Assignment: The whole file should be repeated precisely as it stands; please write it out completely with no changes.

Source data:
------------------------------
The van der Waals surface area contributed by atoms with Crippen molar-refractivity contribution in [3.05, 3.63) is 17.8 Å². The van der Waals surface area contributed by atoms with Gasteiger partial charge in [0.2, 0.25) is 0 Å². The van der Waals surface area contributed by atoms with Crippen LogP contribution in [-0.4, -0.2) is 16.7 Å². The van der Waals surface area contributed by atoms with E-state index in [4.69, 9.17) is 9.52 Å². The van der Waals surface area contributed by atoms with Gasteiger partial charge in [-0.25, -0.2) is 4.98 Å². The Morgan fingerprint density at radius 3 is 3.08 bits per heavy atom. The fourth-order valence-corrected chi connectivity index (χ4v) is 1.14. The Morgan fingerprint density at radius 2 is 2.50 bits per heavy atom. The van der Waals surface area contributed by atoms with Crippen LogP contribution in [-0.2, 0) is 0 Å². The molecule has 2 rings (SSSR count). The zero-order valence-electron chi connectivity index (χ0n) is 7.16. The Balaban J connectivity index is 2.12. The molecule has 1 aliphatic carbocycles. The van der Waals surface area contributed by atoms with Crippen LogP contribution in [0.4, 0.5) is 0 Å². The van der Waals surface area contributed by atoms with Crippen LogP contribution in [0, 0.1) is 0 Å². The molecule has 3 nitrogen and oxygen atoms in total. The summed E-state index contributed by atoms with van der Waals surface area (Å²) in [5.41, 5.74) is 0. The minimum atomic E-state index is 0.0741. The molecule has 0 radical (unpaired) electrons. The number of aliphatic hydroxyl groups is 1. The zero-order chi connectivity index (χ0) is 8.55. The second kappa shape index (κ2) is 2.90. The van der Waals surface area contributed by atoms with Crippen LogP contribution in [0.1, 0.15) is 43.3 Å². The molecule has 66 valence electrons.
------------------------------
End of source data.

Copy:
The van der Waals surface area contributed by atoms with Crippen molar-refractivity contribution in [3.05, 3.63) is 17.8 Å². The van der Waals surface area contributed by atoms with Gasteiger partial charge in [0.2, 0.25) is 0 Å². The van der Waals surface area contributed by atoms with Crippen LogP contribution in [-0.4, -0.2) is 16.7 Å². The van der Waals surface area contributed by atoms with E-state index in [4.69, 9.17) is 9.52 Å². The van der Waals surface area contributed by atoms with Gasteiger partial charge in [-0.25, -0.2) is 4.98 Å². The Morgan fingerprint density at radius 3 is 3.08 bits per heavy atom. The fourth-order valence-corrected chi connectivity index (χ4v) is 1.14. The Morgan fingerprint density at radius 2 is 2.50 bits per heavy atom. The van der Waals surface area contributed by atoms with Crippen LogP contribution in [-0.2, 0) is 0 Å². The molecule has 2 rings (SSSR count). The zero-order valence-electron chi connectivity index (χ0n) is 7.16. The Balaban J connectivity index is 2.12. The molecule has 1 aliphatic carbocycles. The van der Waals surface area contributed by atoms with Crippen LogP contribution in [0.4, 0.5) is 0 Å². The van der Waals surface area contributed by atoms with Crippen LogP contribution in [0, 0.1) is 0 Å². The molecule has 3 nitrogen and oxygen atoms in total. The summed E-state index contributed by atoms with van der Waals surface area (Å²) in [5.41, 5.74) is 0. The minimum atomic E-state index is 0.0741. The molecule has 0 radical (unpaired) electrons. The number of aliphatic hydroxyl groups is 1. The zero-order chi connectivity index (χ0) is 8.55. The second kappa shape index (κ2) is 2.90. The van der Waals surface area contributed by atoms with Crippen LogP contribution in [0.1, 0.15) is 43.3 Å². The molecule has 66 valence electrons.